There are about 80,000 real estate appraisers in the U.S. and they play a key role in most home sales.
1. We’re working under a cloud
Until they weigh in with a determination of a property’s value, the buyer typically can’t finalize a mortgage. (Appraisers also play roles in property-tax appeals and home-equity lending, among other transactions.)
The profession got a reputational black eye, however, during the housing boom and bust. In numerous instances, including federal lawsuits against real estate data companies, appraisers were accused of fudging their numbers so that unscrupulous lenders could approve loans for unqualified buyers. “Appraisers were no more innocent than lenders or their CEOs,” said Phil Huff, CEO of Platinum Data Solutions, a real estate appraisal data company in Aliso Viejo, Calif. “They share the blame, too.”
As a reaction to such allegations, the Dodd-Frank Wall Street Reform and Protection Act of 2010 required more state and federal supervision of appraisers, and put more pressure on lenders to work through appraisal management companies, or AMCs. These independent firms are designed to keep appraisers and lenders from getting too cozy, explains Sam Heskel, manager of appraisal firm Nadlan Valuation in Brooklyn, N.Y.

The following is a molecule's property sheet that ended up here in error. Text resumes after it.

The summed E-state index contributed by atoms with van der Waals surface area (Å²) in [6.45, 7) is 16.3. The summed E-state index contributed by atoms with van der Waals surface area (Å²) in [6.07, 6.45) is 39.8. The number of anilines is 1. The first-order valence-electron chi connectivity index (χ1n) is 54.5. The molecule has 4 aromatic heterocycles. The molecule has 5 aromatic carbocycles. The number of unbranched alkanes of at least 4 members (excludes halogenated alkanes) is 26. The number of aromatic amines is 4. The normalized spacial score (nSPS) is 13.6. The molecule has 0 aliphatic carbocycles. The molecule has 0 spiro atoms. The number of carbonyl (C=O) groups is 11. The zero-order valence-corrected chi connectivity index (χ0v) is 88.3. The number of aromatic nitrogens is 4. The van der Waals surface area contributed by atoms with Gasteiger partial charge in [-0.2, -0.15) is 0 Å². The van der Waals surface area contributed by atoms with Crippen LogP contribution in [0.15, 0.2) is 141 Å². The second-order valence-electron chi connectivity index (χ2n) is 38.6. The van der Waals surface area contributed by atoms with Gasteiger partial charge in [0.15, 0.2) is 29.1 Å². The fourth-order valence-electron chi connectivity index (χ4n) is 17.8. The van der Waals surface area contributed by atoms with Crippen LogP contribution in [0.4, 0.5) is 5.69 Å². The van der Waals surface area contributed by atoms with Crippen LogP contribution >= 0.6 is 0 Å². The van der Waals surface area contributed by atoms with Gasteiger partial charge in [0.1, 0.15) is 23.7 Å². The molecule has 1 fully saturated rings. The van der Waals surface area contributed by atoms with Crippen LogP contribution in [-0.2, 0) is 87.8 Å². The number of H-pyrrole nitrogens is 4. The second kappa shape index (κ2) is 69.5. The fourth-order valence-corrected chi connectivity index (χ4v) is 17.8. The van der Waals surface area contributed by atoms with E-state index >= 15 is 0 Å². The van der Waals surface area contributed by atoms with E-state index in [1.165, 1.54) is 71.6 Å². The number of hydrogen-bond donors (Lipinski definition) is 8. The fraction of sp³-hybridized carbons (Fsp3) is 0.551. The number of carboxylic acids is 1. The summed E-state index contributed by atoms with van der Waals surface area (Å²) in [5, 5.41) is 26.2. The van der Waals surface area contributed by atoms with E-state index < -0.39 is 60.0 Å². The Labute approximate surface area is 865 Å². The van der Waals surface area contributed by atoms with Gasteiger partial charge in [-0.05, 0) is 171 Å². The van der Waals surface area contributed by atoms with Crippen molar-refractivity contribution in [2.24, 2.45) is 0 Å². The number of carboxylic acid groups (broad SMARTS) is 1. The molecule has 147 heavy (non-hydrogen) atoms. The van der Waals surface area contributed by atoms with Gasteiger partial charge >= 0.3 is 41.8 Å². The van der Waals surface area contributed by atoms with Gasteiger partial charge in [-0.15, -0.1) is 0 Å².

But real estate appraisers say that new rules have made the process slower and more complicated for consumers—and that they haven’t stopped some appraisers from yielding to pressure from banks.
2. We don’t know your neighborhood
One unintended consequence of the Dodd-Frank reforms: AMCs are increasingly sending out-of-county or out-of-state appraisers to calculate property values. This happens because AMCs in some cases assign homes to appraisers essentially at random, says Huff: “They may not know the area all that well, and not use the right [comparisons],” says Huff.
This matters because inaccurate appraisals can hurt consumers. An appraisal that undervalues a property may keep a seller from getting a fair price; one that’s too high could put a mortgage
out of reach for a buyer.
3. We work for the bank, not for you…
The typical appraisal costs between $350 and $500, according to Zillow, and it’s paid for by the consumer (usually the buyer). But while home inspectors, real-estate agents and contractors technically work for the consumer, the appraiser’s work is owned by the bank. And in some cases, homeowners and buyers are adversely affected by appraisals they never personally see.
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